Wednesday, November 26, 2008

Style that keeps on giving

Last week, I wrote about giving when it's not expected. This week, we're talking about giving when it is expected -- when it's long, long overdue.

First, there's the tale of Tami and the trendy shirt. I was in seventh grade, at the height at the height of bangs. For the first day of school, my mom bought me the sweetest shirt at the then-sweetest store, 5-7-9. Good ol' mumsy worked in a consignment store, so it was a Huge Deal for me to get a new shirt. It even had tags. I was stoked.

The shirt was a quasi-crop-top button-down that tied in the front. On one side, it was polka-dots. The other was striped. The sleeves were sheer and poufy. The ultimate hotness for the early '90s.

Naturally, my friends were jealous, so it came as no surprise when my best friend, Tami, asked to borrow it.

A month went by. Three. Now we were in eighth grade. Halfway through the next school year, she gave me the shirt back.

By that time, was out of style. It went straight to the consignment store.

A few weeks ago, I was cleaning out the garage, and I found a mysterious blue duffel bag. I dusted it off, looked inside and gasped.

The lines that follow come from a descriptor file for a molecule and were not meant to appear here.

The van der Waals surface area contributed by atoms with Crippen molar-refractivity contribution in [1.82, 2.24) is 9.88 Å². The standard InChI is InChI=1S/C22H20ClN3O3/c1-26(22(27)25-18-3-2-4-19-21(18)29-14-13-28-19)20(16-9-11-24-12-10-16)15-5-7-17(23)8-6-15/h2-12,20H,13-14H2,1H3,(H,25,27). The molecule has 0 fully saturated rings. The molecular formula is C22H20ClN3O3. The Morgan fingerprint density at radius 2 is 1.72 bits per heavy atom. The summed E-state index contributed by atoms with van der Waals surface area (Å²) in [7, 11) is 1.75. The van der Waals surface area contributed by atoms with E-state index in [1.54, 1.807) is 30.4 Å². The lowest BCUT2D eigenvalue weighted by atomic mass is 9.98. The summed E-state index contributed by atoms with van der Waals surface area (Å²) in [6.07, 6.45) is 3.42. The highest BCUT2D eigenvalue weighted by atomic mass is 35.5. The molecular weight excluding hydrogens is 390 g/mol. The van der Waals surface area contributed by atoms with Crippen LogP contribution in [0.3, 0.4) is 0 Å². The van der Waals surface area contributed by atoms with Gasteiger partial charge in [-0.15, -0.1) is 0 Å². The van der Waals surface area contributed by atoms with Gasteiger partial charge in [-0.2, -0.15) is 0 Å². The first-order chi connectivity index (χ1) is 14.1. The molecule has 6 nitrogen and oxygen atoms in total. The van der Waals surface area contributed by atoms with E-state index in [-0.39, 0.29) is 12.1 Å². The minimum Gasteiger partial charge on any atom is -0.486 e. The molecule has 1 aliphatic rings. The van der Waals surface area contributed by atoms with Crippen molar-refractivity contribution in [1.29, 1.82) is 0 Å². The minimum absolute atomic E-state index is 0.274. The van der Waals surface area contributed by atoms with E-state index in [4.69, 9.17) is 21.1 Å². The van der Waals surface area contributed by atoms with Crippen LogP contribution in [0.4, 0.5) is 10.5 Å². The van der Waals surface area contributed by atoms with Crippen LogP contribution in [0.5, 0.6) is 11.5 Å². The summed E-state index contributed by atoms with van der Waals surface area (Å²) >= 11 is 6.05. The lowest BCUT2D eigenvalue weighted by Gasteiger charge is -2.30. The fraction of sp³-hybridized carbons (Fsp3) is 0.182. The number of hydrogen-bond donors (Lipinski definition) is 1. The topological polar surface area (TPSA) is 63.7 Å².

I called Tiffany. She had been my best friend in college. I asked her to meet me at the Irish pub between our houses; I had something crazy to show her.

When I handed her the bag, she didn't recognize it at first. After all, it had been at least five years since our road trip, when I borrowed her duffel bag packed with jeans, a sleeping bag, jacket and several shirts.

Tiffany wasn't sure whether to be annoyed or amused. When she pulled out her old designer jeans, I realized it had been long enough that they had already gone out of style -- and come back into style again.

I insisted it was a blessing in disguise that I'd kept her bag so long; otherwise, she would have sold the jeans and had to buy them back again.